In the Archdiocese of Philadelphia, global online giving effort GivingTuesdayNow, set for May 5, will focus on supporting Catholic Charities Appeal beneficiaries working to address a range coronavirus-related needs, including hunger and homelessness, as well as parishes facing financial hardship due to the pandemic. (GivingTuesdayNow)

Parishes and ministries in the Archdiocese of Philadelphia stand to receive some critical funding thanks to a new worldwide charity effort.

May 5 has been designated as GivingTuesdayNow, a global day of online fundraising for an array of nonprofits and outreaches serving those impacted by the COVID-19 pandemic.

In the archdiocese, the day-long drive — which unites international and grassroots organizations – will focus on the annual Catholic Charities Appeal (CCA) and the Parish Support Initiative, both of which are managed by the Catholic Foundation of Greater Philadelphia (CFGP).

Donors are being asked to participate in GivingTuesdayNow by visiting either or to make tax-deductible gifts.

The international organizers of the effort, which follows up on the annual GivingTuesday campaign held in early December, have warned that due to the coronavirus, “the social sector is in crisis at the very moment the world needs it most.”

Amid the pandemic, CCA beneficiaries such as St. John’s Hospice and Martha’s Choice Marketplace have seen skyrocketing client demand for food assistance and other social services.


St. John’s daily lunch service, now in a grab-and-go format to comply with social distancing requirements, has increased from nearly 220 to 320, said Martin Farrell, St. John’s director of development and community relations.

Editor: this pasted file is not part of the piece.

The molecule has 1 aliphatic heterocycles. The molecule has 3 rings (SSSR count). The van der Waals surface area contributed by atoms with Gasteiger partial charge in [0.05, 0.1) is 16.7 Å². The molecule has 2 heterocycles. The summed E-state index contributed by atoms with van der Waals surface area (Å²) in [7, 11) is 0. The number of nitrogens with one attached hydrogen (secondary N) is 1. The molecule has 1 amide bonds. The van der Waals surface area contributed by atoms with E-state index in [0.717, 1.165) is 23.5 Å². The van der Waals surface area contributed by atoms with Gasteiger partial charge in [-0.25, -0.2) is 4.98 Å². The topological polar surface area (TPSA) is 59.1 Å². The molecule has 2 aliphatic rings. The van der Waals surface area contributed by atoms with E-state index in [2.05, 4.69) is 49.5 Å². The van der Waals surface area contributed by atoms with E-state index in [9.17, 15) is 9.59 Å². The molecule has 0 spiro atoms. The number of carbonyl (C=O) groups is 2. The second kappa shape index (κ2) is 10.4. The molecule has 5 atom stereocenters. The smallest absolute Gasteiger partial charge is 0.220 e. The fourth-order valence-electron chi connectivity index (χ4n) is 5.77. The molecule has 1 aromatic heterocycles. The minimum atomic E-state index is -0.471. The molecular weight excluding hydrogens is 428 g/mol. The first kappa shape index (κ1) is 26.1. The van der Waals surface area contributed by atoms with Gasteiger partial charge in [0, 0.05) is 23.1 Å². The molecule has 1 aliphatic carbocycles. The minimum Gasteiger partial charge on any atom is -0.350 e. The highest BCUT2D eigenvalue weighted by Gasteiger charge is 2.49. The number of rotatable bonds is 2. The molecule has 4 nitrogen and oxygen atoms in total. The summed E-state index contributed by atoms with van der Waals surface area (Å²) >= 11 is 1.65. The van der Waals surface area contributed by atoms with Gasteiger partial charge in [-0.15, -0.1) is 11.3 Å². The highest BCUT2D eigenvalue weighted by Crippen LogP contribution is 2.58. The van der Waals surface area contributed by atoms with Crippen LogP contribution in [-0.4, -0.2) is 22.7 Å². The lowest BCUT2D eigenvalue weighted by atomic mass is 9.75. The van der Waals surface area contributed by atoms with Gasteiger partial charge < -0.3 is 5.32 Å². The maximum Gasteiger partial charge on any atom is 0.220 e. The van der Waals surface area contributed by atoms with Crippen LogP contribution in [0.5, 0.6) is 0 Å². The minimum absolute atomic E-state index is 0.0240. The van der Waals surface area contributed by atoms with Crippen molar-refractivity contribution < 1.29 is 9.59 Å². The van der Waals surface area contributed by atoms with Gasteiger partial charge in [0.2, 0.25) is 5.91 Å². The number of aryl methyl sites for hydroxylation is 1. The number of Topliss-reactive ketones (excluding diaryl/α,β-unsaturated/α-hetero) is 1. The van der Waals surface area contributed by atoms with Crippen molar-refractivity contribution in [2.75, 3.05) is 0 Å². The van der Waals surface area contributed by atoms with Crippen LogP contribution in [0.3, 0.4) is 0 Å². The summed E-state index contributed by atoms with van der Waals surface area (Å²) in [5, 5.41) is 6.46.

“In any given week we could use $50,000 to meet our operating costs,” said Farrell.

Martha’s Choice director Patrick Walsh said that the Norristown-based emergency food pantry has seen a “100% increase in client volume.”

Many families are also struggling to purchase supplies of diapers, the monthly cost of which can average $80 per baby, according to the National Diaper Bank Network.

With infants and toddlers requiring eight to 12 changes a day, “diaper need” can take a toll on both children and parents, said Amy Stoner, director of archdiocesan Catholic Social Services’ community-based, housing and homeless services.

“Babies who are sitting in dirty diapers for long periods of time can develop rashes and urinary tract infections,” she said, adding that infants in severe diaper need are also at greater risk for child abuse.

Recently, archdiocesan Nutritional Development Services (NDS) partnered with the city of Philadelphia, the Greater Philadelphia Diaper Bank and the nonprofit Mitzvah Circle to provide emergency distribution sites for families in need of free diaper supplies.

Lizanne Hagedorn (left), executive director of archdiocesan Nutritional Development Services (NDS), and NDS staff member Nita Weightman greet a family that collected free diapers and breakfast items at the Archdiocesan Pastoral Center in Philadelphia, April 21. The outreach was a collaboration among the Archdiocese, the city of Philadelphia, the Greater Philadelphia Diaper Bank and the Mitzvah Center in response to the financial impact of the coronavirus pandemic on area families. (Photo by Gina Christian)